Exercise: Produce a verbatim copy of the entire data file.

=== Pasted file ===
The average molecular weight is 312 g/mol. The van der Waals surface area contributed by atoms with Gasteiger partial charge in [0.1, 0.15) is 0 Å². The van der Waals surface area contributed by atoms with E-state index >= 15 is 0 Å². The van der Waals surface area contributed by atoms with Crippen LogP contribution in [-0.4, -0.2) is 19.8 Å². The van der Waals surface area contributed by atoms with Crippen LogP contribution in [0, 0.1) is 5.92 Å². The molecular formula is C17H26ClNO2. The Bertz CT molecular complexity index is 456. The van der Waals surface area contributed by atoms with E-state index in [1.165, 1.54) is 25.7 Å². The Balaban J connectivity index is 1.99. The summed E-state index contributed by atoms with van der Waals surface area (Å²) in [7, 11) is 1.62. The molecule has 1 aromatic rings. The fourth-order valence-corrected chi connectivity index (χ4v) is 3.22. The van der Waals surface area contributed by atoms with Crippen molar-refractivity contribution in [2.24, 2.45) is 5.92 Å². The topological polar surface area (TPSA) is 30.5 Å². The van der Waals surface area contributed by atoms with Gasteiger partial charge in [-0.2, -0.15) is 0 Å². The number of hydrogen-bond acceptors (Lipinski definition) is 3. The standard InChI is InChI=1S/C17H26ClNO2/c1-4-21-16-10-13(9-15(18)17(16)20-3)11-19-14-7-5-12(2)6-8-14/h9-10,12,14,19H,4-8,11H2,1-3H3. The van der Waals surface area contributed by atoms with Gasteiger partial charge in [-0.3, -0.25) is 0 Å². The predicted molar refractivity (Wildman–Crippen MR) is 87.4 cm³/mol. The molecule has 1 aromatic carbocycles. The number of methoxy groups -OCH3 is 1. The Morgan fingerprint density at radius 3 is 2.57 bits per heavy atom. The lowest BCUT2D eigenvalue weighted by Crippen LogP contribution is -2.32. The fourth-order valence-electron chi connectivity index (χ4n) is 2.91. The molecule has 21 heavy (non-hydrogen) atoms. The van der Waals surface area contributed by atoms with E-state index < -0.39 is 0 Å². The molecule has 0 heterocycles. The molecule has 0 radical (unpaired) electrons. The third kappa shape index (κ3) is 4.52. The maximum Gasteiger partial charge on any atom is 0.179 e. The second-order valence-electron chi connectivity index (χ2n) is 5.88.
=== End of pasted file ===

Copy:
The average molecular weight is 312 g/mol. The van der Waals surface area contributed by atoms with Gasteiger partial charge in [0.1, 0.15) is 0 Å². The van der Waals surface area contributed by atoms with E-state index >= 15 is 0 Å². The van der Waals surface area contributed by atoms with Crippen LogP contribution in [-0.4, -0.2) is 19.8 Å². The van der Waals surface area contributed by atoms with Crippen LogP contribution in [0, 0.1) is 5.92 Å². The molecular formula is C17H26ClNO2. The Bertz CT molecular complexity index is 456. The van der Waals surface area contributed by atoms with E-state index in [1.165, 1.54) is 25.7 Å². The Balaban J connectivity index is 1.99. The summed E-state index contributed by atoms with van der Waals surface area (Å²) in [7, 11) is 1.62. The molecule has 1 aromatic rings. The fourth-order valence-corrected chi connectivity index (χ4v) is 3.22. The van der Waals surface area contributed by atoms with Crippen molar-refractivity contribution in [2.24, 2.45) is 5.92 Å². The topological polar surface area (TPSA) is 30.5 Å². The van der Waals surface area contributed by atoms with Gasteiger partial charge in [-0.2, -0.15) is 0 Å². The number of hydrogen-bond acceptors (Lipinski definition) is 3. The standard InChI is InChI=1S/C17H26ClNO2/c1-4-21-16-10-13(9-15(18)17(16)20-3)11-19-14-7-5-12(2)6-8-14/h9-10,12,14,19H,4-8,11H2,1-3H3. The van der Waals surface area contributed by atoms with Gasteiger partial charge in [-0.3, -0.25) is 0 Å². The predicted molar refractivity (Wildman–Crippen MR) is 87.4 cm³/mol. The molecule has 1 aromatic carbocycles. The number of methoxy groups -OCH3 is 1. The Morgan fingerprint density at radius 3 is 2.57 bits per heavy atom. The lowest BCUT2D eigenvalue weighted by Crippen LogP contribution is -2.32. The fourth-order valence-electron chi connectivity index (χ4n) is 2.91. The molecule has 21 heavy (non-hydrogen) atoms. The van der Waals surface area contributed by atoms with E-state index < -0.39 is 0 Å². The molecule has 0 heterocycles. The molecule has 0 radical (unpaired) electrons. The third kappa shape index (κ3) is 4.52. The maximum Gasteiger partial charge on any atom is 0.179 e. The second-order valence-electron chi connectivity index (χ2n) is 5.88.